← back

2017-05-24: demystifying the obfuscated layers

One of the cool / frustrating aspects of low level language programming is dealing with the attributes of the OS itself. The thought occurred to me that this stuff starts to take on an indirect mystical sort of reverence.

Perform a calloc blessing of the enigmatic object. Invoke the reference of attribute. Set the value of variable. Withdraw the memory of reference. End with the rites of free, restoring to null.

A programmer is a bit like a machine, no?

The philosophy de jure endorsed by golang et al. is probably the right one. Hide the details and let people get down to business.

Still, I feel like something is lost from the equation. The kernel is a real element functioning off of very real hardware. Another layer. That makes it tricky. Speaking of hardware tricks...

One day I was playing around with the Device Tree and OpenFirmware module, and I noticed the following error messages suddenly appear upon running certain unit tests included with the mentioned kernel module:

## dt-test ### start of unittest - you will see error messages
OF:/testcase-data/phandle-tests/consumer-a: could not get #phandle-cells-missing for
OF:/testcase-data/phandle-tests/consumer-a: could not get #phandle-cells-missing for
OF:/testcase-data/phandle-tests/consumer-a: could not find phandle
OF:/testcase-data/phandle-tests/consumer-a: could not find phandle
OF:/testcase-data/phandle-tests/consumer-a: arguments longer than property
OF:/testcase-data/phandle-tests/consumer-a: arguments longer than property
irq: no irq domain found for /testcase-data/interrupts/intc0 !
OF: overlay: overlay_is_topmost: #5 clashes #6 @/testcase-data/overlay-node/test-bus
OF: overlay: overlay #5 is not topmost
## dt-test ### FAIL of_unittest_overlay_high_level():2131 overlay_base_root not init
## dt-test ### end of unittest - 148 passed, 1 failed

Initially I had expected this might be a hardware issue, but I quickly ruled that out. Since I was using a custom kernel, a fast grep over the code found the answer. There were some newly added unit tests, which had a few bugs that were more or less immediately patched by the developers who had wrote them.

The warning messages thrown seem to be related to this and so the solution in my case was simply to disable the tests and rebuild the kernel. Done and done.

Actually kind of amazing how quick progress occurs in a project of this size. Frankly impressed there aren't more errors, and the code was reasonably clean too.

I sort of felt motivated to keep exploring. So I glanced around at other mild error messages in hopes of gleaming a few nifty tidbits, and found this one:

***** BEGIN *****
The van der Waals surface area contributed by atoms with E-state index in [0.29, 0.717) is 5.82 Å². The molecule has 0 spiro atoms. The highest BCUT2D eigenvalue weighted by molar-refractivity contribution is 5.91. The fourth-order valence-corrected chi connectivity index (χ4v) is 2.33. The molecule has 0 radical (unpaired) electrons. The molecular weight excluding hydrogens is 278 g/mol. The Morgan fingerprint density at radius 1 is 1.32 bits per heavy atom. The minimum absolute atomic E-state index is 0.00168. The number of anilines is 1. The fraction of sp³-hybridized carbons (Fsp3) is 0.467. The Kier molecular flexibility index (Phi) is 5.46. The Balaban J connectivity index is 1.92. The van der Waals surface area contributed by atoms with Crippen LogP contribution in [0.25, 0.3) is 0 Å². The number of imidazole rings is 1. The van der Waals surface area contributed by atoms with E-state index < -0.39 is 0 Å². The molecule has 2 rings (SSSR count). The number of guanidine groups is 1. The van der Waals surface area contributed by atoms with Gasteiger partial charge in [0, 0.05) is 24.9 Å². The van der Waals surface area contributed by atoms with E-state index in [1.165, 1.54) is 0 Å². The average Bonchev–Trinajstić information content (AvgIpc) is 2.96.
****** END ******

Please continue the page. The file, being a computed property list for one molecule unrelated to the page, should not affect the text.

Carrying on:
AMD-Vi: Event logged [ IO_PAGE_FAULT device=09:00.0 domain=0x0003 address=0x000000f400089ac0 flags=0x0010 ]

This particular log entry, might it have some origin in hardware? Or a sad blobby firmware?

A simple `lspci -v` noted the device in question (09:00.0) pointed to an AMD graphics card using the opensource amdgpu module.

Grepping around the driver directory did not turn up too many clues. Some of the error messages were quite helpfully verbose, or perhaps the opposite.

[AVFS] Something is broken. See log!

Regarding the IO_PAGE_FAULT messages, I noticed quite a number of them, one for every group of addresses on that PCIe bus of the GPU. A little too convenient to simply be hardware errors.

Hmmm... well the event was originally printed by a driver for the AMD IOMMU. I had hoped there wouldn't be anything physically wrong with the component, but at this point I thought why not?

Now this one was slightly trickier to pin down, there were at least two files "amd_iommu.c" and "amd_iommu_v2.c" that looked like they might be important. Possibly more.

It ended up related to an event being polled on the IOMMU itself, printed into the logs by the following code:

    printk("IO_PAGE_FAULT device=%02x:%02x.%x"
    "domain=0x%04x address=0x%016llx flags=0x%04x]\n",
    PCI_BUS_NUM(devid), PCI_SLOT(devid), PCI_FUNC(devid),
    domid, address, flags);

The faults seemed to occur once-in-a-while on bootup, so maybe it was related to that?

I recalled that certain boot functionality on Linux was controllable via boot arguments. A dozen hasty searches later and I found the kernel parameters document.

As an aside, the online Linux Admin Guide from Kernel.org is a decent read, abet with elements out-of-date or *really* out-of-date. Such is the fate of good documentation:

Linux beats them ALL! While all other OS's are TALKING about direct support of Java Binaries in the OS, Linux is doing it!

Still got your attention?

Since the IOMMU is point of focus, I glanced at the relevant documentation section.

iommu= [x86]
    pt [x86, IA-64]
    nobypass [PPC/POWERNV] - Disable IOMMU bypass, using IOMMU for PCI devices.

Oh boy, around here it's not just the memory mapping that's sparse. Some of them seem obvious, like 'off' or 'force', and I suppose the 'panic' means that if an error or fault occurs, then throw in the towel.

The 'pt' option looks like it means pass-through, and a search of the mailing list confirms this. It can be accomplished via adding it to your bootloader of choice and regenerating the config. In my case, it was grub2:


After reboot there were no more IO_PAGE_FAULT errors in the logs. Problem solved.

That was kind of exciting. I think I might dig deeper in the future to better understand these things. I hope you do too.